B lived a considerable distance from Dad’s Barmy Towers, so we spent a week in a holiday cottage while we all gradually became acquainted.
That first moment when I walked up his foster carer’s driveway to the sound of childish excitement about “his new mummy and daddy” and the subsequent offer to a tour of his dinosaur collection will stay with me forever. As will the heinous attack of hay fever that I tried to stifle for the rest of the day, after we went to play on the field behind the house. I didn’t feel it polite to say upon our first meeting “for the love of everything holy no, what kind of sadist would want to spend a July afternoon in a field of hay?”, after all this whole adoption business is supposed to be a fairly long term arrangement.
However, I can tell you the jeopardy of losing the child you have only just acquired in three foot long grass, whilst blighted with minimal vision, does little for the already frayed nerves. However, I’d like to think it was the first of many sacrifices I’ll make for B in my quest for ultimate “Fun Dad” status.
Whilst I’d like this blog to be fairly irreverent in nature, I also think it’s important to dole out a certain amount of advice. After all, I’ve been doing this for days now and feel like I’m qualified as something of an expert…
If I could give one piece of advice to new adopters it would be to get yourself a hot tub. We were pleasantly surprised to find that the cottage we rented had gave us exclusive use of a hot tub – hear that people, EXCLUSIVE, not shared with the family from Grimsby next door and their athletes’ foot (feet?) issues. Never have a couple had so little fun and so little alcohol in a hot tub, communal or otherwise. But a bubbly dip and an orange juice and lemonade at 9pm sorts you right out.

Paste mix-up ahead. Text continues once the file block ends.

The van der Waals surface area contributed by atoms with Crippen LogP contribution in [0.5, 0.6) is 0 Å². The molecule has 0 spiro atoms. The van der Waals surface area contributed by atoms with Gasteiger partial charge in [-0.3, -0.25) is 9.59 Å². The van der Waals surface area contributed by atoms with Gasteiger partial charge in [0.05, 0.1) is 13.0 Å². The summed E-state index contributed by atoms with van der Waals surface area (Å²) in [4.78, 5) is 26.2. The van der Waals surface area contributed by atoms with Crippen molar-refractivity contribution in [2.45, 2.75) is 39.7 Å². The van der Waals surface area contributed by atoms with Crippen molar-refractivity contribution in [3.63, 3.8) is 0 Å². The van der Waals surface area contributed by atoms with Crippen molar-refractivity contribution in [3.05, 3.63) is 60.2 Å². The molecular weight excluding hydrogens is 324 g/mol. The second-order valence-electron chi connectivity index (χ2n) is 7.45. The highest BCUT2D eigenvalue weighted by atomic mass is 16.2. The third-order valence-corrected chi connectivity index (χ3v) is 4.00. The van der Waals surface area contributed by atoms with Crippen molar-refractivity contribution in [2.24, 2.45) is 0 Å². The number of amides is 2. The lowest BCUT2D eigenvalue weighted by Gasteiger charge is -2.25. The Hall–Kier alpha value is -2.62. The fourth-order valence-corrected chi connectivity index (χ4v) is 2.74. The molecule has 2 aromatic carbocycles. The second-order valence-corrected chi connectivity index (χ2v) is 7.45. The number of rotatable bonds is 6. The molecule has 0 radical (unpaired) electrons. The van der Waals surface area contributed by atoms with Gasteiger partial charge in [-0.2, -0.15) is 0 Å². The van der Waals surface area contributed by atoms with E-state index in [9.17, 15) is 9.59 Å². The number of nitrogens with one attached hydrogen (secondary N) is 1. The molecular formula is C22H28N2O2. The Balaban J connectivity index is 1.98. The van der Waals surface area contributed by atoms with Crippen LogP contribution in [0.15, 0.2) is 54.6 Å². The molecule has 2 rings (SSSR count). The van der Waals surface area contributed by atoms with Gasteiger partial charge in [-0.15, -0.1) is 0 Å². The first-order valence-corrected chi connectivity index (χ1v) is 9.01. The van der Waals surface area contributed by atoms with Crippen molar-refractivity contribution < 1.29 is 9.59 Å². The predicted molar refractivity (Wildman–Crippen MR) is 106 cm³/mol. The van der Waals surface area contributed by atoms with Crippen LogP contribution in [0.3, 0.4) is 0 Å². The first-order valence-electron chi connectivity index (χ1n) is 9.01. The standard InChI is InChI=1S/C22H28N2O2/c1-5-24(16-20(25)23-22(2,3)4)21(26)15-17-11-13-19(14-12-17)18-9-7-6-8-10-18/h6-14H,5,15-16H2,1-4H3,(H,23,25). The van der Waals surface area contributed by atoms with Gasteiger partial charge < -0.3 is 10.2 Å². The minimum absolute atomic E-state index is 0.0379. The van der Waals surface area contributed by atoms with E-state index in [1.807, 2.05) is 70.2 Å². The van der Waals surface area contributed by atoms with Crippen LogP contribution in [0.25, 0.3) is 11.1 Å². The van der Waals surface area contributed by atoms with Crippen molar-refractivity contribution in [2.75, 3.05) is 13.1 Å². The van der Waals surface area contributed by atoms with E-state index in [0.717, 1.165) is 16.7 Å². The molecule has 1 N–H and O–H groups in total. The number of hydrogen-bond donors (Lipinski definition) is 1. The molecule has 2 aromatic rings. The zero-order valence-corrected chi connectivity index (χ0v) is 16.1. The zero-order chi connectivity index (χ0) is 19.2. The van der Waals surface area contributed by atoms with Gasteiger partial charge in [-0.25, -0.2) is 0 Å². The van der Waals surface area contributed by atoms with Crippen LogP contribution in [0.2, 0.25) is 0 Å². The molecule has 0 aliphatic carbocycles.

I still wake up in the middle of the night panicking about a Daily Mail exposé… “YOUR INCOME TAX £££s FUND WORK SHY ADOPTERS TO LIVE IT UP IN HOT TUB SHAME”. However, I’m so glad that we decided to use our small accommodation allowance towards our own lodgings and not spend a week in a Premier Inn with Sir Lenny Henry. He’s a nice guy and all but don’t know him well enough to rely on him for emotional support.
It’s not the first time I will have found myself splashed over the tabloids and I’m sure it won’t be the last. However, once and for all, I want to stress that I’ve never even met the Krankies.
The first few days of introductions were such a weird mix of incredible excitement and enjoyment; coupled with a guilt-ridden longing to get back to the safety of the hot tub. Never have I felt so emotionally exposed as I did that week. Exposed to the mercy of a small child who could make or break your whole being with one flippant comment or gesture.
I don’t think I’d recommend the introduction process to anyone but still hold out hope that all that stress and sneezing will be worth it in the end.